When I was a kid, my grandparents lived in a house with a downstairs bathroom done all in brown. The tiles covering the walls and floor were brown, and even the fixtures were done in the same shade of coffee. It was like stepping inside of a chocolate caramel, the epitome of 1970’s interior design. At the time, I found it hideous, but now I could imagine nothing so stylish as a monochrome bathroom.

The 1970’s influence is undeniable In contemporary fashion and beauty – I’ve previously mentioned the use of bold, retro typefaces on beauty packaging, and the cognac leather trend in fashion. Now, I’m waiting for brown makeup – I mean blushes and lipsticks and eyeshadows as well as foundations and powders – to truly come into its own as the monochromatic look of the year. It’s a little 70’s, a little 90’s, and very chic.

Regina Spektor sings that blue is the most human colour, but I believe that it is brown that fits that description best. This is one of those truly universal colours, something always present in one way or another. Brown is, after all, the colour of the average person’s skin, eyes, or hair. It may be true that the earth appears blue, the colour of skies and oceans, but the colour of humanity is brown. It’s from the brown earth we grow our food, from where we gather the clay from which we build civilization. This is the earth that gave us pigment with which to paint our worlds and ourselves.

In cosmetics, brown has long been maligned as a safe, boring choice. It looks good on everyone, and is therefore unchallenging and unimaginative. But I think that’s an ungenerous dismissal of what is really a most egalitarian colour. Might I also point out that, while brown eyeshadow is commonplace, how rare it is that browns and its harmonies are found in cosmetics where they are most needed. There’s long been a discriminatory dearth of foundation options for brown skin, a surplus of “nude” lipsticks in shades of pale pinks and peaches. Who gets to be nude, and who is simply naked, here? All I see is bare-naked racism.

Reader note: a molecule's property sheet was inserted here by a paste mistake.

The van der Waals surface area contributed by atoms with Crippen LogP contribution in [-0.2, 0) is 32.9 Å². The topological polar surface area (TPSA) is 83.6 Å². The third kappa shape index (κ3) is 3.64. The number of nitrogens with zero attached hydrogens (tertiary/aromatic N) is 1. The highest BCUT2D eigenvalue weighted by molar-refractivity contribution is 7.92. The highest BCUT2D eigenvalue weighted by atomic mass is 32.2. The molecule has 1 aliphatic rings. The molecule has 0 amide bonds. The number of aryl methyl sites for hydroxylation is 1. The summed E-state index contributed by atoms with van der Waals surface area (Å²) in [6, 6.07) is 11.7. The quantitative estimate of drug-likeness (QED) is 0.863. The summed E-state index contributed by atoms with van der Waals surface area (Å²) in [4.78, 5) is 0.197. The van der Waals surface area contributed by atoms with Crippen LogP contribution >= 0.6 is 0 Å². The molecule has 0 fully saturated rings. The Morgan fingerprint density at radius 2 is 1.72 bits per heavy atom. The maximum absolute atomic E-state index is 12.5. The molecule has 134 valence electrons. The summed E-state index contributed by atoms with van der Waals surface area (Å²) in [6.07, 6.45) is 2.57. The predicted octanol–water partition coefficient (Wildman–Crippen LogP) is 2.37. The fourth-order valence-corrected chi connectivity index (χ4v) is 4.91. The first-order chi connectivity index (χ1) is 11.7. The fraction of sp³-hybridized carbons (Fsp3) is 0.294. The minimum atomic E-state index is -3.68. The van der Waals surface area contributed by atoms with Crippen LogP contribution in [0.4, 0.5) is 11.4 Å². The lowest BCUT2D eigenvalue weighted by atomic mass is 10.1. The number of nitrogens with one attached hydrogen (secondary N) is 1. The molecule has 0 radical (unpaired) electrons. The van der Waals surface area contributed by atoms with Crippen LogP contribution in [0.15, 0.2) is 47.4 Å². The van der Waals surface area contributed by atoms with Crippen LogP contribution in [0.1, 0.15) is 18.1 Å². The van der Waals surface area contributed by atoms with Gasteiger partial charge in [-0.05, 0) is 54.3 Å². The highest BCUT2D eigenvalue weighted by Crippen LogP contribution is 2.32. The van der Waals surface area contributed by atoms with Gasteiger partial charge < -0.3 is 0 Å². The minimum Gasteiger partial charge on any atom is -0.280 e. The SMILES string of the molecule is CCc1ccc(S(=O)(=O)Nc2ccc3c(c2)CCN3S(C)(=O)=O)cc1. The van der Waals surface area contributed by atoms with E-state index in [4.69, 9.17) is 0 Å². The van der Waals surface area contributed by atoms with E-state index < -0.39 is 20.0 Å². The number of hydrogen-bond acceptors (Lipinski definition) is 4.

So let’s not forget the benefits of brown. I think its reputation is about to improve – and in the meantime, bring me makeup in warm shades like teak and cognac and leather and caramel. Why not a lipstick the colour of walnut wood, or an espresso-dark eyeliner? Personally, I’m on the hunt for the ultimate cinnamon-coloured nail polish. And yes, brown is a safe bet, but isn’t comfort as good a cause as any in these times of stress and brutality? Isn’t there something to be said for safety?

Here’s a colour that ticks all the boxes: it is sophisticated, chic, universal. It’s diverse and harmonious. It’s beautiful! And I’m a believer.